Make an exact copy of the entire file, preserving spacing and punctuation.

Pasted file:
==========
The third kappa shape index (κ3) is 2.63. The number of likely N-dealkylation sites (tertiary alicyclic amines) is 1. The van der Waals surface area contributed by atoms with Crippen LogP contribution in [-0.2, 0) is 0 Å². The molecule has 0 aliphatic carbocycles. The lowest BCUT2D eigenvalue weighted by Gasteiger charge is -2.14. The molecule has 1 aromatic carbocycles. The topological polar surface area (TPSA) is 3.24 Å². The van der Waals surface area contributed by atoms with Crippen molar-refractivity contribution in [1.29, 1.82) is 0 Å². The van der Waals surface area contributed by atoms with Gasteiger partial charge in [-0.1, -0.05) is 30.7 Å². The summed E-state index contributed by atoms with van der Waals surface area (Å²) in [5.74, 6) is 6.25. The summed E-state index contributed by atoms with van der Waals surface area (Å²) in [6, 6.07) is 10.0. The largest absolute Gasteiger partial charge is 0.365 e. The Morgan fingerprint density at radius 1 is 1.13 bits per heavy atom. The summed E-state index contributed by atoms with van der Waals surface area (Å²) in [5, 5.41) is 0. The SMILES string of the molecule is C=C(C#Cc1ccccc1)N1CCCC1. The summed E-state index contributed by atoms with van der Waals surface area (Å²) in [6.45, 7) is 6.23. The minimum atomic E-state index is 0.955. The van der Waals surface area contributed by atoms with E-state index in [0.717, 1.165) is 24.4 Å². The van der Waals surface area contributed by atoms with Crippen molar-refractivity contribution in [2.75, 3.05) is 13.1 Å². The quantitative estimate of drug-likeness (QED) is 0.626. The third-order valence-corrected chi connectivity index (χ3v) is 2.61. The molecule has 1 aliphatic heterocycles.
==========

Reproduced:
The third kappa shape index (κ3) is 2.63. The number of likely N-dealkylation sites (tertiary alicyclic amines) is 1. The van der Waals surface area contributed by atoms with Crippen LogP contribution in [-0.2, 0) is 0 Å². The molecule has 0 aliphatic carbocycles. The lowest BCUT2D eigenvalue weighted by Gasteiger charge is -2.14. The molecule has 1 aromatic carbocycles. The topological polar surface area (TPSA) is 3.24 Å². The van der Waals surface area contributed by atoms with Crippen molar-refractivity contribution in [1.29, 1.82) is 0 Å². The van der Waals surface area contributed by atoms with Gasteiger partial charge in [-0.1, -0.05) is 30.7 Å². The summed E-state index contributed by atoms with van der Waals surface area (Å²) in [5.74, 6) is 6.25. The summed E-state index contributed by atoms with van der Waals surface area (Å²) in [6, 6.07) is 10.0. The largest absolute Gasteiger partial charge is 0.365 e. The Morgan fingerprint density at radius 1 is 1.13 bits per heavy atom. The summed E-state index contributed by atoms with van der Waals surface area (Å²) in [5, 5.41) is 0. The SMILES string of the molecule is C=C(C#Cc1ccccc1)N1CCCC1. The summed E-state index contributed by atoms with van der Waals surface area (Å²) in [6.45, 7) is 6.23. The minimum atomic E-state index is 0.955. The van der Waals surface area contributed by atoms with E-state index in [0.717, 1.165) is 24.4 Å². The van der Waals surface area contributed by atoms with Crippen molar-refractivity contribution in [2.75, 3.05) is 13.1 Å². The quantitative estimate of drug-likeness (QED) is 0.626. The third-order valence-corrected chi connectivity index (χ3v) is 2.61. The molecule has 1 aliphatic heterocycles.